Gorky Park’s ice reflects a green revolution

The Gorky park is expected to have a 15,000-square-meter ice skating rink, the largest in Moscow and one of the largest in Europe. Source:  © Dmitry Zh/Ridus.ru

The Gorky park is expected to have a 15,000-square-meter ice skating rink, the largest in Moscow and one of the largest in Europe. Source: © Dmitry Zh/Ridus.ru

Major changes in Moscow’s best-known park show that the authorities are serious about making the city a greener place to live.

The Gorky park redevopment is in full swing. By early December, it will have a 15,000-square-meter ice skating rink, the largest in Moscow and one of the largest in Europe. Source:  © Dmitry Zh/Ridus.ru

The Gorky park is expected to have a 15,000-square-meter ice skating rink, the largest in Moscow and one of the largest in Europe. Source:  © Dmitry Zh/Ridus.ru

According to Alexander Kuzmin, head of the Moscow Architectural Committee, Moscow is one of the greenest cities in Europe. Within the city’s current borders, there are about 10,000 hectares of real forests in addition to public gardens and boulevards. In total, the capital boasts several dozen parks and public and private gardens. However, they are not all that visible. Muscovites have become accustomed to looking at concrete, although many would prefer that it be greener.

“Have you been to Berlin? That is a green city indeed. There are parks at every turn, birds sing in the morning – they can be heard everywhere. And what do we have here? Honking cars,” said Slava as he played a game of table tennis in Central Moscow’s Gorky Park.

“It bounces off poorly, damn it!” he exclaimed through clenched teeth as he missed another ball. “The coating is kind of strange. They can’t do anything right!”

Gorky Park is currently undergoing a massive renovation as part of Moscow Mayor Sergei Sobyanin’s plan to make the city greener. Sobyanin promised that by 2016 the city would be verdant; garbage piles would be removed from the grounds of the main city parks, and instead of dangerous amusement park rides and dirty water in canals and pools, young people would be greeted by volleyball pitches, clean lawns, ping-pong tables and a plethora of activities that would both entertain as well as promote healthy habits.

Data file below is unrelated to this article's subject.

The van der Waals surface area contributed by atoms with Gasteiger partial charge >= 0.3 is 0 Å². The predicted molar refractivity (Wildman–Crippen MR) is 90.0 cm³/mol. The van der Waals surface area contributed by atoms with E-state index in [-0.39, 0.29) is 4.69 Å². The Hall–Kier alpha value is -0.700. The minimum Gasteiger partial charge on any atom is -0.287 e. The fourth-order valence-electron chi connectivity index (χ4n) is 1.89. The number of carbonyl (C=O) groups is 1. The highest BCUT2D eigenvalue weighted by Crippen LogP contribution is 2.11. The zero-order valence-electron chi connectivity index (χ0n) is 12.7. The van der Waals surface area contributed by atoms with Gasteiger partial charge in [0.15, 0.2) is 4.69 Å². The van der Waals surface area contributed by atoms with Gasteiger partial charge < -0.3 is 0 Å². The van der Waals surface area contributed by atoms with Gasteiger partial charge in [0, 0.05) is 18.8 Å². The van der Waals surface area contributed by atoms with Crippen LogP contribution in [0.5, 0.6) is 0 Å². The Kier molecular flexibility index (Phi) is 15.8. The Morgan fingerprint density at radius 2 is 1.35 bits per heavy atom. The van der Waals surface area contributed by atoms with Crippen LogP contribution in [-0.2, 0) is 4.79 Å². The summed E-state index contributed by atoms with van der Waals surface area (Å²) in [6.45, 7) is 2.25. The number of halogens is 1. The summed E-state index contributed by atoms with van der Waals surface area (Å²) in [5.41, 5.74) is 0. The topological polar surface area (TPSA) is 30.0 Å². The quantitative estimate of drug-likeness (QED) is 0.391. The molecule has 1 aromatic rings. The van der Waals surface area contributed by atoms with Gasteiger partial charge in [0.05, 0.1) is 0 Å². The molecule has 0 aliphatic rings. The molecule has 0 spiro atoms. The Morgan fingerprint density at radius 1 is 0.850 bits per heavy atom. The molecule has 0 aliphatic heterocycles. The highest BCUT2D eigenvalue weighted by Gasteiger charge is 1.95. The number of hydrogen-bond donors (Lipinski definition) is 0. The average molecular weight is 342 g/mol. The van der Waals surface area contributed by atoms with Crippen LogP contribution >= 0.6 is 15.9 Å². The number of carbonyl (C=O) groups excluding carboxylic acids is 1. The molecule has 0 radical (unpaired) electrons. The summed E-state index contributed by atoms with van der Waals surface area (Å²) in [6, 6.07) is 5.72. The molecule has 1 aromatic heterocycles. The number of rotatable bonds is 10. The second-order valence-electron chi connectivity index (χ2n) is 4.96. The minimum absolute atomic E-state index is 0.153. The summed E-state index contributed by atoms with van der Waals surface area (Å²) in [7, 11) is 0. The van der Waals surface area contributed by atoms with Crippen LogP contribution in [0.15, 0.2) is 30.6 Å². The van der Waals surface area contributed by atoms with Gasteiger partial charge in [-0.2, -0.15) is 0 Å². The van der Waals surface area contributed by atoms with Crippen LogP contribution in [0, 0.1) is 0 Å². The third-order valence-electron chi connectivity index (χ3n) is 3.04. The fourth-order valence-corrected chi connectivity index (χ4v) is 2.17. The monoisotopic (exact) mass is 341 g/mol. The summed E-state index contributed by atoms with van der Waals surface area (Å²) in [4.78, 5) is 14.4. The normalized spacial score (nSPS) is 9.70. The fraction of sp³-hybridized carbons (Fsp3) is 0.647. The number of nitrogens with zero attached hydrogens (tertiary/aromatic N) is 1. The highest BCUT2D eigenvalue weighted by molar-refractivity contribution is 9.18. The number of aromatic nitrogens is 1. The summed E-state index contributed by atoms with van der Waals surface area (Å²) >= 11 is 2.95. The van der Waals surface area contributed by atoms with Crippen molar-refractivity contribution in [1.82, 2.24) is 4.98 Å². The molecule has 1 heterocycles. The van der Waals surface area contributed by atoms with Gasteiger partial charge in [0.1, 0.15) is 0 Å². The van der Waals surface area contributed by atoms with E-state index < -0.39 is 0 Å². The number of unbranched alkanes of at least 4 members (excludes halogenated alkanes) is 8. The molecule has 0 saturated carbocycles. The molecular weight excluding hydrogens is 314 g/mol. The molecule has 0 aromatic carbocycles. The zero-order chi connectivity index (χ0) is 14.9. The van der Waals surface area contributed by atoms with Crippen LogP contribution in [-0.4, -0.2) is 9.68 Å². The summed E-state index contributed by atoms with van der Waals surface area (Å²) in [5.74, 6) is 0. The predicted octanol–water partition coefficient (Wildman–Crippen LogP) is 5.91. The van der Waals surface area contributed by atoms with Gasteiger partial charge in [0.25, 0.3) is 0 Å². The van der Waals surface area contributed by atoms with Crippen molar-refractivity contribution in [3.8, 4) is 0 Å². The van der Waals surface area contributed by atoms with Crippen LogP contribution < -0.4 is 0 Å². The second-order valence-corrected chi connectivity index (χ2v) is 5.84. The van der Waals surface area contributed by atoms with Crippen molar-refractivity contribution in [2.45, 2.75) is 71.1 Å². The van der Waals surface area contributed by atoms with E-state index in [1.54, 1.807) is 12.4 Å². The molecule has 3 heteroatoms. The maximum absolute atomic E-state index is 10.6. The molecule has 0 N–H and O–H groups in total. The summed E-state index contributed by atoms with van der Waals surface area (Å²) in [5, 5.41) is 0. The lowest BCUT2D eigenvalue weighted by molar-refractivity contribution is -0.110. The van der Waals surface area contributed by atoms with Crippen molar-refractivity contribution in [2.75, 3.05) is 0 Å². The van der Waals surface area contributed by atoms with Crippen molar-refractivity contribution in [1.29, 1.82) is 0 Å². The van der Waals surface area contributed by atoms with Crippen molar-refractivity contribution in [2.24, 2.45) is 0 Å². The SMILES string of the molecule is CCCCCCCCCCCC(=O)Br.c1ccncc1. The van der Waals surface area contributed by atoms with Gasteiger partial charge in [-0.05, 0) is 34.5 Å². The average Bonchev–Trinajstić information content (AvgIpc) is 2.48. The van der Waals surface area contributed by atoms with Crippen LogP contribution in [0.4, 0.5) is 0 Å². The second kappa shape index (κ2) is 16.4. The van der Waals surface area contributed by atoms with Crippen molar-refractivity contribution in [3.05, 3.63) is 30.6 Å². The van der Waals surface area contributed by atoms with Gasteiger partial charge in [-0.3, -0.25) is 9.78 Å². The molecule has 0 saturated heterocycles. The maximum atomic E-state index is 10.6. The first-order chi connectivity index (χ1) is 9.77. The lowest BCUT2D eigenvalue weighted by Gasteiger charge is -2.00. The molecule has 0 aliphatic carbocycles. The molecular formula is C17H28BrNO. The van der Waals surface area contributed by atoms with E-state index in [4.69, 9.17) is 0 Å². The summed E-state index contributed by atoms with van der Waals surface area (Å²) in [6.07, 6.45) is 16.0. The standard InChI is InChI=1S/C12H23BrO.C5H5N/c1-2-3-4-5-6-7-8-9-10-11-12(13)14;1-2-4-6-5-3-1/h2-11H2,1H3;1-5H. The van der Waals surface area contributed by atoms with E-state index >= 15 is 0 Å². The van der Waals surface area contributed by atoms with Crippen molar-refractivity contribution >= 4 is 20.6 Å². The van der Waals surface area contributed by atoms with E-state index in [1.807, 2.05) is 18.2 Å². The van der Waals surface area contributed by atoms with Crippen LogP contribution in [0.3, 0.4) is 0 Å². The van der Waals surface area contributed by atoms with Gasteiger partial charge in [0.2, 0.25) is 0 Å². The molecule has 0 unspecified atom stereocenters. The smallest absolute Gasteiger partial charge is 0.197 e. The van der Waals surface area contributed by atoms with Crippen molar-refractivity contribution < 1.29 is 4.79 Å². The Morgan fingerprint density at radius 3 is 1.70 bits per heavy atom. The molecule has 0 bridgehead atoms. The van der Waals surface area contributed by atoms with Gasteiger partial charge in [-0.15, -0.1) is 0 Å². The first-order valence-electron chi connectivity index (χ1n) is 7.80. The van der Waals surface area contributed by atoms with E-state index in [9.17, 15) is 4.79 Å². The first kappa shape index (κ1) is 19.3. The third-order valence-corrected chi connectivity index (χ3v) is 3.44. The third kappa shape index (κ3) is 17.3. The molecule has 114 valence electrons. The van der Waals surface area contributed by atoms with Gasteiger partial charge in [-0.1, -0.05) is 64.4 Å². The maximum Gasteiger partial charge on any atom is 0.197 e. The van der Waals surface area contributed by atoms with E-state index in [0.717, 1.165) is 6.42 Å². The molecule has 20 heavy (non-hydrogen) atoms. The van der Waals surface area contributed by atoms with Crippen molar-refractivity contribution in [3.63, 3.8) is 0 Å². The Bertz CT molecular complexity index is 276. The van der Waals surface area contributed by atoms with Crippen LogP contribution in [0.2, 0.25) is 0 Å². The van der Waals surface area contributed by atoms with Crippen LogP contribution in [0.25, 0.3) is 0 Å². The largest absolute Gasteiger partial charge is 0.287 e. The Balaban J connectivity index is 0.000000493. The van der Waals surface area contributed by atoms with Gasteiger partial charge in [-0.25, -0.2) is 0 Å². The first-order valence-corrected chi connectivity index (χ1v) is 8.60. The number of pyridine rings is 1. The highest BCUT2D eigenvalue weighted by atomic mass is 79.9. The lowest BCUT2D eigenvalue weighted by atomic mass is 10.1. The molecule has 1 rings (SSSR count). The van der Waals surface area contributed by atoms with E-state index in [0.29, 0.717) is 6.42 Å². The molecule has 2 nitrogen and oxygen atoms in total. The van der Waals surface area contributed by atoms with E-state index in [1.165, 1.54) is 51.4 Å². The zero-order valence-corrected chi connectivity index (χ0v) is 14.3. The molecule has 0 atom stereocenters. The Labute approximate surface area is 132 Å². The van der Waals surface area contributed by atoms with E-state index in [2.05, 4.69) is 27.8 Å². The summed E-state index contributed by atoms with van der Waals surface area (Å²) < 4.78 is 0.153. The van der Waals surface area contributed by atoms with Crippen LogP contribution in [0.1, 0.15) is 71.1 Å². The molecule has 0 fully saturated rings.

In Gorky Park, the authorities have already installed new tables for table tennis and sown lawns. The park is supposed to be a new, European-style leisure area and at the moment it does indeed resemble a park in Paris or Barcelona. All around are young people typing away on smartphones, flowerpots, the largest skating rink in Europe and different types of trashcans for different types of waste. Major Russian companies scrambled to finish the park’s reconstruction so that they could take part in the cultural and sporting events planned for after it was revamped. So far there has been a party sponsored by Levi’s, several festivals with the fashionable prefix “eco,” and a book fair called the Bookmarket.

“Throughout the spring, various ecological organizations worked hard. For example, we planted 5 million trees and the ‘No. More. Garbage’ movement cleaned 500 different spots in one day. The ecofestival is an opportunity to tell others about all of this through the photo exhibition, fair and concert, plus to invite people to join us,” said Tatyana Kargina, press secretary of the ECA environmental movement in an interview with the Village magazine.

However, Muscovites are a little suspicious of the changes taking place in one of the city’s best-known parks – particularly the removal of many of the carnival games and rides that once sat on the edge of the Moscow River.

“These objects have always been amongst the sweetest joys remembered from my childhood,” wrote a correspondent for Russky Reporter magazine. “Luna Park with its boring merry-go-rounds won’t replace them. Taking noisy amusement rides beyond the city center limits is a typical European custom, but it upsets me.”

The only item left remaining of this kind is the Buran – a model of a Buran BTC-001 spacecraft, although the authorities have promised to dismantle it and float it down the Moscow River.

“If they float Buran away, I won’t be going to the skating rink, even if the rink is the largest in the world,” said Slava looking up from his tennis table. That would be a real sacrifice, as the plans for the ice rink make it sound as if it’s something that won’t be missed.

Yevgeny Komarov, a representative from the engineering company that is building the skating rink, said that artificial ice will be six inches thick and will remain in ideal skating condition regardless of the weather – people will be able to go skating even if the air temperature rises to 60 degrees. The rink will include 160,000 square feet of skating space and the operators have purchased 4,000 new pairs of skates.

More than 1,500 people will be able to skate at one time, guided by a special traffic controller. Additionally, no one will be allowed to skate with a bottle of alcohol in their hands.  

On Sept. 30, Sergei Kapkov was appointed the head of the Moscow City Department of Culture and he began preparing a program for revamping the rest of Moscow’s parks. His plans are grandiose, but whether this ‘green’ revolution transforms into a cultural one will only become clear in the spring.

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